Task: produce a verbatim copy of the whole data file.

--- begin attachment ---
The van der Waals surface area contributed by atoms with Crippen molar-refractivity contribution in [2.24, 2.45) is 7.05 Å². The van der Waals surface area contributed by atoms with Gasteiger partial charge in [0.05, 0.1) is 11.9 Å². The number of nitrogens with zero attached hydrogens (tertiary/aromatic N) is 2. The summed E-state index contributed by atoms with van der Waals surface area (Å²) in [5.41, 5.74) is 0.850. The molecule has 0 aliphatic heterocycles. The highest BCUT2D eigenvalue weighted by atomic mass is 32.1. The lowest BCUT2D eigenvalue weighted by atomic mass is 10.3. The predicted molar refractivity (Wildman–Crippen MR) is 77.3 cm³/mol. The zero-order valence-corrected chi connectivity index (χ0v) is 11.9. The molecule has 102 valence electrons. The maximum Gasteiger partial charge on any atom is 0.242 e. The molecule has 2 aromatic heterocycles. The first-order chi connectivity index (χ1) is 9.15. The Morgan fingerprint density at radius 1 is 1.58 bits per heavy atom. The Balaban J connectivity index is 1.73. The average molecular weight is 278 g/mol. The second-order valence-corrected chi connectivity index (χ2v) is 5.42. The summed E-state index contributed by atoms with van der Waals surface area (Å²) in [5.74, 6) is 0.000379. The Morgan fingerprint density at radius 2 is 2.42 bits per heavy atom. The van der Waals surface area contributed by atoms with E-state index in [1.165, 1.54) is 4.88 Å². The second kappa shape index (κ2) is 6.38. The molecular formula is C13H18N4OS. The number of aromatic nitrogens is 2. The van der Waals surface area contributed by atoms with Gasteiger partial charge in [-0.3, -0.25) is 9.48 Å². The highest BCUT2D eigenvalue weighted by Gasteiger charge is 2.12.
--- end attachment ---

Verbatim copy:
The van der Waals surface area contributed by atoms with Crippen molar-refractivity contribution in [2.24, 2.45) is 7.05 Å². The van der Waals surface area contributed by atoms with Gasteiger partial charge in [0.05, 0.1) is 11.9 Å². The number of nitrogens with zero attached hydrogens (tertiary/aromatic N) is 2. The summed E-state index contributed by atoms with van der Waals surface area (Å²) in [5.41, 5.74) is 0.850. The molecule has 0 aliphatic heterocycles. The highest BCUT2D eigenvalue weighted by atomic mass is 32.1. The lowest BCUT2D eigenvalue weighted by atomic mass is 10.3. The predicted molar refractivity (Wildman–Crippen MR) is 77.3 cm³/mol. The zero-order valence-corrected chi connectivity index (χ0v) is 11.9. The molecule has 102 valence electrons. The maximum Gasteiger partial charge on any atom is 0.242 e. The molecule has 2 aromatic heterocycles. The first-order chi connectivity index (χ1) is 9.15. The Morgan fingerprint density at radius 1 is 1.58 bits per heavy atom. The Balaban J connectivity index is 1.73. The average molecular weight is 278 g/mol. The second-order valence-corrected chi connectivity index (χ2v) is 5.42. The summed E-state index contributed by atoms with van der Waals surface area (Å²) in [5.74, 6) is 0.000379. The Morgan fingerprint density at radius 2 is 2.42 bits per heavy atom. The van der Waals surface area contributed by atoms with E-state index in [1.165, 1.54) is 4.88 Å². The second kappa shape index (κ2) is 6.38. The molecular formula is C13H18N4OS. The number of aromatic nitrogens is 2. The van der Waals surface area contributed by atoms with Gasteiger partial charge in [-0.3, -0.25) is 9.48 Å². The highest BCUT2D eigenvalue weighted by Gasteiger charge is 2.12.